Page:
I disagree with the statement that “Broken Glass” is Arthur Miller’s only “Jewish play” (“Celebrating Arthur Miller at 100: Conversation with Mark Lamos,” Ledger, Sept. 18, 2015).
Mark Lamos states that “Broken Glass” emerged because “I became very interested in the one play where Arthur deals with Jewish identity. I found that increasingly interesting because in all of his other plays that’s just not on the table.”
Mr. Lamos apparently is not aware of Arthur Miller’s play “Incident at Vichy,” which he wrote in 1964, and which focuses on a group of Frenchmen who are detained at Vichy France while it is under Nazi occupation and are “investigated” under suspicion of secretly being Jewish.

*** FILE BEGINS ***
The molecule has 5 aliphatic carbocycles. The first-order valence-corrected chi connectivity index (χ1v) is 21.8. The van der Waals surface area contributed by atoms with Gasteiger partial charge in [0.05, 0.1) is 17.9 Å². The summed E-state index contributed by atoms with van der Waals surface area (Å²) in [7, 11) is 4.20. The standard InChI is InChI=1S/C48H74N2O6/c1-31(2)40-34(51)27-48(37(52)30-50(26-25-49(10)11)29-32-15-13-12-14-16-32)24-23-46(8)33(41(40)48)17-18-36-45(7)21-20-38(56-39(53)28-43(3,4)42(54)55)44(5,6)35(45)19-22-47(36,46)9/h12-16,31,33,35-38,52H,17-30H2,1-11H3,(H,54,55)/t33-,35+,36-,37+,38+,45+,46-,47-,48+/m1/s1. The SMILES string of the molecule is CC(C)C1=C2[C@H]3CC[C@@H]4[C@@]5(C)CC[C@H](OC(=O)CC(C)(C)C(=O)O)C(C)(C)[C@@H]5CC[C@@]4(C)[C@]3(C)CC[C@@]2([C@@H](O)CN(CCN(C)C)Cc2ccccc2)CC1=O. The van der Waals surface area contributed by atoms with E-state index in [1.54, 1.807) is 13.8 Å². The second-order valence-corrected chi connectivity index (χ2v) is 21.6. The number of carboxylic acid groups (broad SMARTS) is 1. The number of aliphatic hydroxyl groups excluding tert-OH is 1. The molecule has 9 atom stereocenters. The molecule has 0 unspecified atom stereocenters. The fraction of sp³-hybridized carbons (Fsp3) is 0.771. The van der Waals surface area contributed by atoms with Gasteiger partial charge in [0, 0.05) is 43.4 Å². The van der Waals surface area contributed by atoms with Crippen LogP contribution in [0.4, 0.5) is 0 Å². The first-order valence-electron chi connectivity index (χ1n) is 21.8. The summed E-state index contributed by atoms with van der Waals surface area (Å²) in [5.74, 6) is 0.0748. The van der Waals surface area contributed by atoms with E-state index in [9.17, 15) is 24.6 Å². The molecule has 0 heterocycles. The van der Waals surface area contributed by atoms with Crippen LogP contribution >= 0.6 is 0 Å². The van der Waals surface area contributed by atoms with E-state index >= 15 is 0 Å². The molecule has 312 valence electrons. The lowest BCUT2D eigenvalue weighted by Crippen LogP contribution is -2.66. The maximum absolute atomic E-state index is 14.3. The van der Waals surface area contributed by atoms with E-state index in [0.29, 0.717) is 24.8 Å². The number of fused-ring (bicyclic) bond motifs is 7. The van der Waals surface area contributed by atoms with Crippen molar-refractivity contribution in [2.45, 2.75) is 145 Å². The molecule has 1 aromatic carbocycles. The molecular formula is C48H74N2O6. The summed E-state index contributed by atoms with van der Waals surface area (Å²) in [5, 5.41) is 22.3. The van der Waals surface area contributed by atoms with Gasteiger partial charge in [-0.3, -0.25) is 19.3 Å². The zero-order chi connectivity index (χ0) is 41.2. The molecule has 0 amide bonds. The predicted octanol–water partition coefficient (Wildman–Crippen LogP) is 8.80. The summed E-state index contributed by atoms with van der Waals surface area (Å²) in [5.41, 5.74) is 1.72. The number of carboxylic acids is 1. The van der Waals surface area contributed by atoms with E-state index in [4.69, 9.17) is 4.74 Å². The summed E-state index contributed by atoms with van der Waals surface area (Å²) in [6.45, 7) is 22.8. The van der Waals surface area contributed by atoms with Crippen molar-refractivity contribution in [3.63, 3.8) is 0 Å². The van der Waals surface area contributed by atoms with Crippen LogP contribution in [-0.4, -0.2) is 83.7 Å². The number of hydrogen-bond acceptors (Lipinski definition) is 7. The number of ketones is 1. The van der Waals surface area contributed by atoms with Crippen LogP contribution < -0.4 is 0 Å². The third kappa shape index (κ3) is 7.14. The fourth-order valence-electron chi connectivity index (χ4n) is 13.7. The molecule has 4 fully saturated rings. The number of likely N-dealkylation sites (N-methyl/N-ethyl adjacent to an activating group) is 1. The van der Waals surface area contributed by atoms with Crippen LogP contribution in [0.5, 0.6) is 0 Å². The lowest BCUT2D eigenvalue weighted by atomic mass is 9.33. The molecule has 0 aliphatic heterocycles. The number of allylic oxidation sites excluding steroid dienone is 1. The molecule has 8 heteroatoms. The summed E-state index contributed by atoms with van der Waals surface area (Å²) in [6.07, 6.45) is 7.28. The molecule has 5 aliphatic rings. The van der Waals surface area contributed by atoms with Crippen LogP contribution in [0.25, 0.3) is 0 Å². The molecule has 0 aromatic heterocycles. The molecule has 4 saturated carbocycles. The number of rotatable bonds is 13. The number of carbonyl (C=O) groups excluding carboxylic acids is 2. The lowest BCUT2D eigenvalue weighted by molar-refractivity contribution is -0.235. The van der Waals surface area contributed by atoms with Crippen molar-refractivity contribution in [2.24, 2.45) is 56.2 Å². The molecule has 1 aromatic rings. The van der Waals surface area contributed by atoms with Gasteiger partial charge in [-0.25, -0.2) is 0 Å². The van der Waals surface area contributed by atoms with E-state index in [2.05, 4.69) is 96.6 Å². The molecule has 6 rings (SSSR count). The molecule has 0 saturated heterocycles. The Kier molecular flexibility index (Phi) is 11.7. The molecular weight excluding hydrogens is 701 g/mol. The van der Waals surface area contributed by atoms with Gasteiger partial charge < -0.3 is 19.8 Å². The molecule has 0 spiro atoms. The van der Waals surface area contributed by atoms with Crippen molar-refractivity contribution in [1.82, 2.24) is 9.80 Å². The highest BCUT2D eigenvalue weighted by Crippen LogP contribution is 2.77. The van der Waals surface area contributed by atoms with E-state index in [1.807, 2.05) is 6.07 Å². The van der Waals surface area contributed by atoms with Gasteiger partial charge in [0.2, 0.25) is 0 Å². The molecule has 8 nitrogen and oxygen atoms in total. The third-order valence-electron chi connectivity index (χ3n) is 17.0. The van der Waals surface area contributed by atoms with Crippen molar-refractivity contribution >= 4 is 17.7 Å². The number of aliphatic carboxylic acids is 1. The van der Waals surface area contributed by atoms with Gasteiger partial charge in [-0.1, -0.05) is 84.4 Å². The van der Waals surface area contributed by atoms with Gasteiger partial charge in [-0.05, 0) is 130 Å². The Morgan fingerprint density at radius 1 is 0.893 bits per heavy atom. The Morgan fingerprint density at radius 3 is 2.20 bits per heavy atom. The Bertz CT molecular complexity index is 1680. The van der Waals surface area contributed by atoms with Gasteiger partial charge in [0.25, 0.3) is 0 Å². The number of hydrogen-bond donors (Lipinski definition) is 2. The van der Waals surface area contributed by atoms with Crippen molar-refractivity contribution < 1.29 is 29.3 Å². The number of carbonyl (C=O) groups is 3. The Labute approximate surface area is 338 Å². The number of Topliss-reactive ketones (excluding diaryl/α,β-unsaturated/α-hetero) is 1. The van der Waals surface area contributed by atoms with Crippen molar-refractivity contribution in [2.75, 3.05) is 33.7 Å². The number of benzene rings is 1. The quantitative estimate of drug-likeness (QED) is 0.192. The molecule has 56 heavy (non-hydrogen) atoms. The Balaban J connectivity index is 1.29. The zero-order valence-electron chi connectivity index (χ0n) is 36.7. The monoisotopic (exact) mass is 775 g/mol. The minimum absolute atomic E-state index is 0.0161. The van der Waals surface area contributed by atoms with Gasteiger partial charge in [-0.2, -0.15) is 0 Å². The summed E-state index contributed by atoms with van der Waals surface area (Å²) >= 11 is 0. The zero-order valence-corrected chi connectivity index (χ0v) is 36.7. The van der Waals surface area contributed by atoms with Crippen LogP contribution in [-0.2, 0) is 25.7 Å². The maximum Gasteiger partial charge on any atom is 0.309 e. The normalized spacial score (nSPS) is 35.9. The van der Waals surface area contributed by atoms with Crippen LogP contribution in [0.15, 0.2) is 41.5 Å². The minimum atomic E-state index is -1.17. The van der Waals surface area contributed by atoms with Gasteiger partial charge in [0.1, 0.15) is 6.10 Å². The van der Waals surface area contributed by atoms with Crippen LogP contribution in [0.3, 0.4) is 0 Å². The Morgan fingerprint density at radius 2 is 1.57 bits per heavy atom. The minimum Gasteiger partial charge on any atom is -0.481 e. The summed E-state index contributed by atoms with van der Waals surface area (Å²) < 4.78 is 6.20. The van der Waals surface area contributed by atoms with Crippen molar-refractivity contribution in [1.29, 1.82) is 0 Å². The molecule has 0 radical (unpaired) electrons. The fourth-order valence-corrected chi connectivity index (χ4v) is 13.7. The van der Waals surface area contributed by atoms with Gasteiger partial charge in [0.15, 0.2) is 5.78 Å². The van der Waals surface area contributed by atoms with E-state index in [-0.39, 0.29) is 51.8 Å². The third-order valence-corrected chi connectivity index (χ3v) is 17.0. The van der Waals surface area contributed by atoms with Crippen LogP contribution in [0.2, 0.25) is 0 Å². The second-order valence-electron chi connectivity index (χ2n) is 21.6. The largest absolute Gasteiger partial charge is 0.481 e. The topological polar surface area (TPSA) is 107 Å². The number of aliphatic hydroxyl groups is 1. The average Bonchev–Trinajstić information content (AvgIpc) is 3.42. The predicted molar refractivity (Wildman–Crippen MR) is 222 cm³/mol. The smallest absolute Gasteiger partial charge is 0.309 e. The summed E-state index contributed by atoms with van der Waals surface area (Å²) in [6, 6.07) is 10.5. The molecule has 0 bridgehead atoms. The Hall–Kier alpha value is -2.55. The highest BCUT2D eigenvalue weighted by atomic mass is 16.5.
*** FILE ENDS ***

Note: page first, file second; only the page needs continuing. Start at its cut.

The play premiered on Broadway on Dec. 3, 1964. A London production in 1966 starred Alec Guinness. Miller adapted the play for a 1973 television production. Some years ago, it was presented as a fundraiser at the Mandell Jewish Community Center [then the Greater Hartford Jewish Community Center] on Bloomfield Avenue [in West Hartford] with a cast of New York professional actors (I had a small role in it).